Background (Continued)

    At run time

    The state of a process is the state of its heap (shared variables,shared objects), stack, registers, and hidden variables (e.g., theprogram counter)

    Processes create new child processes (fork() - Unix)A process is part of a concurrent program if it communicates with

    other processes

    The rate of execution of each process is unknown

    No assumption should be made on a process rate

    Also see bugPatternPreventionAndReview presentation

  • 8/4/2019 Concurrent Programing


    IBM Labs in Haifa

    8 Contest

    Background (Continued)

    At run time A process transforms its state by executing statements

    Each statements consists of a sequence of atomic actions that makeindivisible transformationse.g., uninterruptible machine instructions that load and store registersif is executed, you can not observe a state in which Y is not

    equal to ZClear understanding of which source level operations are atomic is veryimportantStoring and loading of long and double in Java are not necessarily atomic

    (also see the concurrentBugPattern presentation)

    The trace/history/interleaving of a particular execution is a sequence ofatomic actions

    Even parallel execution can be modeled in this way The effect of executing a set of atomic actions in parallel is equivalent to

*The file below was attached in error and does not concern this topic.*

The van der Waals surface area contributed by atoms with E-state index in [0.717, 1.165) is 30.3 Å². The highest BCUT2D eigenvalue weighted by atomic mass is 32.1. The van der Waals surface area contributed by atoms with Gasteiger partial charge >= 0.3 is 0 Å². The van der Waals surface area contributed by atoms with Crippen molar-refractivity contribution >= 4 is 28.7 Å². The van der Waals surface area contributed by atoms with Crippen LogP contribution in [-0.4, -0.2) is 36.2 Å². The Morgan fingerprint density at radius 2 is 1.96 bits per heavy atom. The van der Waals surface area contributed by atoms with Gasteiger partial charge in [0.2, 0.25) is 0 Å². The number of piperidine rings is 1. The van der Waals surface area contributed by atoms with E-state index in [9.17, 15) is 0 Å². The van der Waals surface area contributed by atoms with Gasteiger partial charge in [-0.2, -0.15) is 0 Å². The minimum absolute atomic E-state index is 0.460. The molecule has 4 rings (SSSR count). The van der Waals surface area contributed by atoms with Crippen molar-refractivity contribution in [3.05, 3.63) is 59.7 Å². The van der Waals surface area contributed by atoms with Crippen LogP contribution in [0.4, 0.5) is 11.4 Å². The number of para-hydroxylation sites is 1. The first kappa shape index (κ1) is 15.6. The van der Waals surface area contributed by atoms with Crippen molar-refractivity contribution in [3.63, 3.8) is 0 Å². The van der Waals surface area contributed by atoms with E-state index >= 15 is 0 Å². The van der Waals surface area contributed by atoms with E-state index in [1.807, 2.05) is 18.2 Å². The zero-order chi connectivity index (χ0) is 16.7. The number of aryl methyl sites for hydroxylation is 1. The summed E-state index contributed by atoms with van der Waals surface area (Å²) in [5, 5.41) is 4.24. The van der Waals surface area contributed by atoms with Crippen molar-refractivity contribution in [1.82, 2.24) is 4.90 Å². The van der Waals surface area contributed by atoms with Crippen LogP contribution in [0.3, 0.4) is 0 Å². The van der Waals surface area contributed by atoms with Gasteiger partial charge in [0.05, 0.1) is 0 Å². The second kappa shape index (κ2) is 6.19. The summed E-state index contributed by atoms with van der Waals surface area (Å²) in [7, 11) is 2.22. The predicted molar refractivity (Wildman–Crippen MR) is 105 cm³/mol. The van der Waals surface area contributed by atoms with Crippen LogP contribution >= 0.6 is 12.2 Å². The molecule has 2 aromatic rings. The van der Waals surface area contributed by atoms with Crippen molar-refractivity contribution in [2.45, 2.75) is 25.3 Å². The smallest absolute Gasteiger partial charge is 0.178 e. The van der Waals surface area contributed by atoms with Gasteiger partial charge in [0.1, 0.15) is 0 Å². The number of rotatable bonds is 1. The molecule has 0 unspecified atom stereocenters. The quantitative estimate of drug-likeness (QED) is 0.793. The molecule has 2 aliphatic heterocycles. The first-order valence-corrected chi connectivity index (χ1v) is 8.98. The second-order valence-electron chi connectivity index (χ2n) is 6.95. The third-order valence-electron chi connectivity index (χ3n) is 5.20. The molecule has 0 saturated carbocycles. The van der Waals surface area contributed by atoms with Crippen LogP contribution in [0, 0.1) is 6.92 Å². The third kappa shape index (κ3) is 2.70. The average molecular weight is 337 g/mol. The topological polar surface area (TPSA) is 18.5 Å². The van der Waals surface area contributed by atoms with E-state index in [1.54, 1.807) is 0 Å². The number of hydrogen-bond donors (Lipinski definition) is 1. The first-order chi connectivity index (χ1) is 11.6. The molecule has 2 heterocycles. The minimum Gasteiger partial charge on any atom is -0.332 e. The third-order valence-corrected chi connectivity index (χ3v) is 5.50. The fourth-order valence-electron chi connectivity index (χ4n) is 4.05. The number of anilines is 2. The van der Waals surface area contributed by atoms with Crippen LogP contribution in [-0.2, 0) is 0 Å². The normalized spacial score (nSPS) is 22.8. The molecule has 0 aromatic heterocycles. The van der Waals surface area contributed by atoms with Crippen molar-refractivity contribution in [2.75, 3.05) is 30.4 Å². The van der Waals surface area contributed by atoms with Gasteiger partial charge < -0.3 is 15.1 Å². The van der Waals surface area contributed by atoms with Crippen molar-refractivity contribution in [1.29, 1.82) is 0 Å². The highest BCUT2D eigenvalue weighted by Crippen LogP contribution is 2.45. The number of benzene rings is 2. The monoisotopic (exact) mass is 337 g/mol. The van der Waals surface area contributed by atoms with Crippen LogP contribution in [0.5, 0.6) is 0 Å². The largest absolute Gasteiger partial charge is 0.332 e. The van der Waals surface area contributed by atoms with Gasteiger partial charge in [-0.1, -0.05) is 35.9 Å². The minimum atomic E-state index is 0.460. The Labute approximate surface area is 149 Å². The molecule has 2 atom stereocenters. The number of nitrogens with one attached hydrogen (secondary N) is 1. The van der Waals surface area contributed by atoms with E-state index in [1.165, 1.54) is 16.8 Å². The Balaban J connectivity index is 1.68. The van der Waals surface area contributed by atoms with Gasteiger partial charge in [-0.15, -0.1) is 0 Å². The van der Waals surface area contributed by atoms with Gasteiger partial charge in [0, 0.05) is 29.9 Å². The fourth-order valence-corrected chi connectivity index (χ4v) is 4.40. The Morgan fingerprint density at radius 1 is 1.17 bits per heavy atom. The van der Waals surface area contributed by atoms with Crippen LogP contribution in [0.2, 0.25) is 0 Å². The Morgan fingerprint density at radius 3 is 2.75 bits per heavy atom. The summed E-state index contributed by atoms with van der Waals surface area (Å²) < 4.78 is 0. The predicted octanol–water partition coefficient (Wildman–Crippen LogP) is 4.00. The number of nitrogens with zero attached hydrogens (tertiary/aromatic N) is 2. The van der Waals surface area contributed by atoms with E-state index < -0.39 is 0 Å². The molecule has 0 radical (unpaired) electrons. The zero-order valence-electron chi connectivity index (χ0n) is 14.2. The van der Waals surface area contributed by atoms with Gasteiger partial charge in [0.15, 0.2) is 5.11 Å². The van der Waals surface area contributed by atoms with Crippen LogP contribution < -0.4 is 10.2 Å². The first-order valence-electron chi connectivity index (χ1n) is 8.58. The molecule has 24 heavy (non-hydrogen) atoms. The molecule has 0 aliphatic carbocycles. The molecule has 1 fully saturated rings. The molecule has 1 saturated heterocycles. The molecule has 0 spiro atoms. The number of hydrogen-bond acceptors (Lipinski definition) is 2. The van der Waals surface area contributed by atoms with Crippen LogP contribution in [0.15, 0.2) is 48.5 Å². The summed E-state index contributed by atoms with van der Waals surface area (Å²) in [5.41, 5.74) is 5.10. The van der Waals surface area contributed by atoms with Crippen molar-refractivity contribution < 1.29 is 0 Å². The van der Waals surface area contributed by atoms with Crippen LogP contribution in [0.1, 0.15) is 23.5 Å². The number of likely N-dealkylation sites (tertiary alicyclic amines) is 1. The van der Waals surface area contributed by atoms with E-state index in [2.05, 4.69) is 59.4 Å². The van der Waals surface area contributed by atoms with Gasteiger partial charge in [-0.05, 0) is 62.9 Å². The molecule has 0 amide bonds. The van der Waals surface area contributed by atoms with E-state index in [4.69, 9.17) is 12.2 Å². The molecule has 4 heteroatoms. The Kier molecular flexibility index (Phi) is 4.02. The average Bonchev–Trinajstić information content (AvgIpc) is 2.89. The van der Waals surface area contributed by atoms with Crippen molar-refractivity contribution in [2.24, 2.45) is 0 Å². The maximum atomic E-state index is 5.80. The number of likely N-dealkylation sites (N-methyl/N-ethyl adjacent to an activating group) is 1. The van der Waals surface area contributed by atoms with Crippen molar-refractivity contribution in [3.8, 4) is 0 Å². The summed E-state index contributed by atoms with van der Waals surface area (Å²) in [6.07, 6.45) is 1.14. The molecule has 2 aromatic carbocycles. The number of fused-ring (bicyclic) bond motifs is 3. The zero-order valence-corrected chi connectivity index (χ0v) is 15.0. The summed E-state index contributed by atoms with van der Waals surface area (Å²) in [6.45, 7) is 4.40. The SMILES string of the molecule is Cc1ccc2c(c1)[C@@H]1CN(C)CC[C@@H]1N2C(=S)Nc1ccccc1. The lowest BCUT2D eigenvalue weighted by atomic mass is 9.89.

executing them in some arbitrary order

    The state transformation caused by atomic actions is indivisible and can notbe effected by other actions

  • 8/4/2019 Concurrent Programing


    IBM Labs in Haifa

    9 Contest

    Concurrent execution semantics is definable using a small setof rules

    (c1, s1) s2 => (c1 || c2, s1) -> (c2, s2)

    (c1, s1) s2 => (, s1) s2

    (b, s1) true and (c, s1) s2 => (, s1) s2

  • 8/4/2019 Concurrent Programing


    IBM Labs in Haifa

    10 Contest

    Background scheduling policies

    A process is eligible to run when it is not waiting on event

    A process can wait for a page to be swapped from the disk

    The page can be part of the processes or part of a read file operation

    A process can wait in the socket accept() API waiting for a message

    to arrive on the socket We will be interested in safety and liveness properties.

    Safety nothing bad happen

    Mutual exclusion

    Absence of deadlock